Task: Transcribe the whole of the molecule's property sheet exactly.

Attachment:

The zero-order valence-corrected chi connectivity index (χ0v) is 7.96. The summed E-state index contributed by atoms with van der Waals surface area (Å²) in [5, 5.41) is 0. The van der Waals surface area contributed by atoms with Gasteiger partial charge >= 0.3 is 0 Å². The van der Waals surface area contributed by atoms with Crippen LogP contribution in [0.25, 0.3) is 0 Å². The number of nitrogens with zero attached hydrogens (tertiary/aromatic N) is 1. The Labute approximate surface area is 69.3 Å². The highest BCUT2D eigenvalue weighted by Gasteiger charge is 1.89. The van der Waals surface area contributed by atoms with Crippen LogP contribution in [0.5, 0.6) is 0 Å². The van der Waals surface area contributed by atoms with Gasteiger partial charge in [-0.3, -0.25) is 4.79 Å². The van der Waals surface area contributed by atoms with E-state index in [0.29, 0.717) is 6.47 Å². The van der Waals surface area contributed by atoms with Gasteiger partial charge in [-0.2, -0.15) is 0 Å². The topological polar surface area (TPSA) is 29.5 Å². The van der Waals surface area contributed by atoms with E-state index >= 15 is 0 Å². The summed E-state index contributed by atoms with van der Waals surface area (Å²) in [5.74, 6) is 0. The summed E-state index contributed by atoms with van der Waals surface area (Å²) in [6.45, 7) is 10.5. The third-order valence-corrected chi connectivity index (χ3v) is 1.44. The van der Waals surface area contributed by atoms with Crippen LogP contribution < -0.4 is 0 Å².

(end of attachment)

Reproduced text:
The zero-order valence-corrected chi connectivity index (χ0v) is 7.96. The summed E-state index contributed by atoms with van der Waals surface area (Å²) in [5, 5.41) is 0. The van der Waals surface area contributed by atoms with Gasteiger partial charge >= 0.3 is 0 Å². The van der Waals surface area contributed by atoms with Crippen LogP contribution in [0.25, 0.3) is 0 Å². The number of nitrogens with zero attached hydrogens (tertiary/aromatic N) is 1. The Labute approximate surface area is 69.3 Å². The highest BCUT2D eigenvalue weighted by Gasteiger charge is 1.89. The van der Waals surface area contributed by atoms with Crippen LogP contribution in [0.5, 0.6) is 0 Å². The van der Waals surface area contributed by atoms with Gasteiger partial charge in [-0.3, -0.25) is 4.79 Å². The van der Waals surface area contributed by atoms with E-state index in [0.29, 0.717) is 6.47 Å². The van der Waals surface area contributed by atoms with Gasteiger partial charge in [-0.2, -0.15) is 0 Å². The topological polar surface area (TPSA) is 29.5 Å². The van der Waals surface area contributed by atoms with E-state index >= 15 is 0 Å². The summed E-state index contributed by atoms with van der Waals surface area (Å²) in [5.74, 6) is 0. The summed E-state index contributed by atoms with van der Waals surface area (Å²) in [6.45, 7) is 10.5. The third-order valence-corrected chi connectivity index (χ3v) is 1.44. The van der Waals surface area contributed by atoms with Crippen LogP contribution < -0.4 is 0 Å².